WOMEN IN DEFENSE ADVISING: THE VALUE OF WOMEN IN BUILDING INSTITUTIONAL CAPACITY - Defense Security Cooperation University
Apr 10, 2023
WOMEN IN DEFENSE ADVISING: THE VALUE OF WOMEN IN BUILDING INSTITUTIONAL CAPACITY
Women are playing an increasingly influential role in U.S. defense and national security. Evidence of this can be found right here at the Defense Security Cooperation University’s Institute for Security Governance (ISG). Two notable examples include Ms. Karen Bonaby and Ms. Kelly Peters – highly effective and experienced Resident Advisors, who recently shared some of their insights and experiences that highlight the value of including women in defense advising.
In 2020, Ms. Karen Bonaby was the first Resident Advisor to be detailed to the Republic of Moldova. In 2021, Ms. Peters was detailed to Latvia as a Resident Advisor, having served before that as a Resident Advisor in Afghanistan. Each of these women brought impressive credentials and plethora of relevant experience to their Resident Advisor roles.
ISG’s Resident Advising Program (also known as Ministry of Defense Advisor Program – MoDA) provides trained Department of Defense advisors to allies and partners in support of global United States Security Cooperation (SC) efforts. As SC professionals, Resident Advisors (MoDAs) are informed by U.S. national security objectives and employ a broad range of SC resources. A trained Resident Advisor is a subject matter expert who enable enduring, tailored solutions that build the defense-related institutional capacity of our partners, enhancing their security and ability to operate with U.S. forces.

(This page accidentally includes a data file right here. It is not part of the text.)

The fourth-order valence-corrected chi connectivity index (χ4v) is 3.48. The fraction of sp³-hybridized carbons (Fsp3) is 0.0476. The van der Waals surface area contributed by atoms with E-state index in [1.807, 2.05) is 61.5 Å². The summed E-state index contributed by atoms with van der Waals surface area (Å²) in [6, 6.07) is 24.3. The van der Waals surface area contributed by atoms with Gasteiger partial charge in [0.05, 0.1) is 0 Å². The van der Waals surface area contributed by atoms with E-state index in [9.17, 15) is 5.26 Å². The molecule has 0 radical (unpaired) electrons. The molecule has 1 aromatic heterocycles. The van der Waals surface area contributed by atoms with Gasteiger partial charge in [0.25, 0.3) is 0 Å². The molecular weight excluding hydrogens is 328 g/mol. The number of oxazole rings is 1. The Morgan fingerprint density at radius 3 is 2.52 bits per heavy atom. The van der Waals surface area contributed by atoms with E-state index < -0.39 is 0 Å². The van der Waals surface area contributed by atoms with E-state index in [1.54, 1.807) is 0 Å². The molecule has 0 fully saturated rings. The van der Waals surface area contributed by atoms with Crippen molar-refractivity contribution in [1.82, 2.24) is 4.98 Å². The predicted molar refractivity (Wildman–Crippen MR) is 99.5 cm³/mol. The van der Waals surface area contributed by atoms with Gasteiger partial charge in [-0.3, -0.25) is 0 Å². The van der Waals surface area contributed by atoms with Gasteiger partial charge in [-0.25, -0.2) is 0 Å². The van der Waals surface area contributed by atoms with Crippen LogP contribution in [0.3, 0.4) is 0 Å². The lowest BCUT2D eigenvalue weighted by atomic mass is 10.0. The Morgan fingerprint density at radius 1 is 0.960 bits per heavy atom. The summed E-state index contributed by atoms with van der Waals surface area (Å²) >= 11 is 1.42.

Resident Advisors (MoDAs) receive comprehensive, tiered training to build advisory and capacity building skills as well as country study, cultural awareness, and language instruction; mission preparation; and operational readiness training. However, from Ms. Bonaby perspective, it was her experience as an officer in the U.S. Navy – and often as the only female, African American – that provided her with a strong foundation for being comfortable in uncomfortable situations as a new Resident Advisor. She explains,
“I quickly learned finding common ground was the first step in building a cohesive team. This lesson was particularly helpful going into the Resident Advisor role in a former Soviet Union country. Being able to find commonalities with individuals helped me communicate with the Moldova Army Leadership and finding similarities with those who do not appear to have any in common with me at first glance.”
Ms. Bonaby’s found great success and pride in her work as a Resident Advisor, and with the George C. Marshall European Center for Security Studies, to bring tailored seminars to senior civilian leaders in Moldova. Over an 18-month period, she worked with the Ministry of Defense (MoD) and the U.S. Embassy Political/Economic Section to setup multiple events that enabled parliamentarians and government ministry staff to meet each other for the first time and enhance their understanding of elected leadership’s role in security. Through the relationships she cultivated over time, she was able to shape a substantive, one-day seminar in Garmisch, Germany that led Moldova to update its National Security Strategy.